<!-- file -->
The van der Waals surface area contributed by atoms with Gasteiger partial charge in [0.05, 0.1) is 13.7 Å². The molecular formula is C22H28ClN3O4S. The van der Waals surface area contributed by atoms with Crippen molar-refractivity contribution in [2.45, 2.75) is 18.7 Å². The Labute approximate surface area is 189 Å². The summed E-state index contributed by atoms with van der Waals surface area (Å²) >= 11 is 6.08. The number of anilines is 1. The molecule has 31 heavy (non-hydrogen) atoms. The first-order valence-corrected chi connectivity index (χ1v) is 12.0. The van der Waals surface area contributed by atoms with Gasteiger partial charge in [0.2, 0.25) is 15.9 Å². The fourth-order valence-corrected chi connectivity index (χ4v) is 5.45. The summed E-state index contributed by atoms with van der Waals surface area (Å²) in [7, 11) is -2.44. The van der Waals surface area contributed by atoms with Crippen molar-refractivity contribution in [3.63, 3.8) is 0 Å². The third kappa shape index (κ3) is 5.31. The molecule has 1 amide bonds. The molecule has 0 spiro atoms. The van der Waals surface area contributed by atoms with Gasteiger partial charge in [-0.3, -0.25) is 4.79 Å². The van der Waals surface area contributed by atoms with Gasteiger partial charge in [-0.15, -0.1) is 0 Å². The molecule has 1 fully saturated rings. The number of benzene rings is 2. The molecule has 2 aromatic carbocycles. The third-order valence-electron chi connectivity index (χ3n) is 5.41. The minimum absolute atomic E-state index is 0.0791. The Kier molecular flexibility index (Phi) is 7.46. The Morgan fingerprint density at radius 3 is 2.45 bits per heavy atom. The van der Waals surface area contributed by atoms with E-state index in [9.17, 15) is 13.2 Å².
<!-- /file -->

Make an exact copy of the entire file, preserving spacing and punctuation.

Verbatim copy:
The van der Waals surface area contributed by atoms with Gasteiger partial charge in [0.05, 0.1) is 13.7 Å². The molecular formula is C22H28ClN3O4S. The van der Waals surface area contributed by atoms with Crippen molar-refractivity contribution in [2.45, 2.75) is 18.7 Å². The Labute approximate surface area is 189 Å². The summed E-state index contributed by atoms with van der Waals surface area (Å²) >= 11 is 6.08. The number of anilines is 1. The molecule has 31 heavy (non-hydrogen) atoms. The first-order valence-corrected chi connectivity index (χ1v) is 12.0. The van der Waals surface area contributed by atoms with Gasteiger partial charge in [0.2, 0.25) is 15.9 Å². The fourth-order valence-corrected chi connectivity index (χ4v) is 5.45. The summed E-state index contributed by atoms with van der Waals surface area (Å²) in [7, 11) is -2.44. The van der Waals surface area contributed by atoms with Crippen molar-refractivity contribution in [3.63, 3.8) is 0 Å². The third kappa shape index (κ3) is 5.31. The molecule has 1 amide bonds. The molecule has 0 spiro atoms. The van der Waals surface area contributed by atoms with Gasteiger partial charge in [-0.3, -0.25) is 4.79 Å². The van der Waals surface area contributed by atoms with Gasteiger partial charge in [-0.15, -0.1) is 0 Å². The molecule has 1 fully saturated rings. The number of benzene rings is 2. The molecule has 2 aromatic carbocycles. The third-order valence-electron chi connectivity index (χ3n) is 5.41. The minimum absolute atomic E-state index is 0.0791. The Kier molecular flexibility index (Phi) is 7.46. The Morgan fingerprint density at radius 3 is 2.45 bits per heavy atom. The van der Waals surface area contributed by atoms with E-state index in [9.17, 15) is 13.2 Å².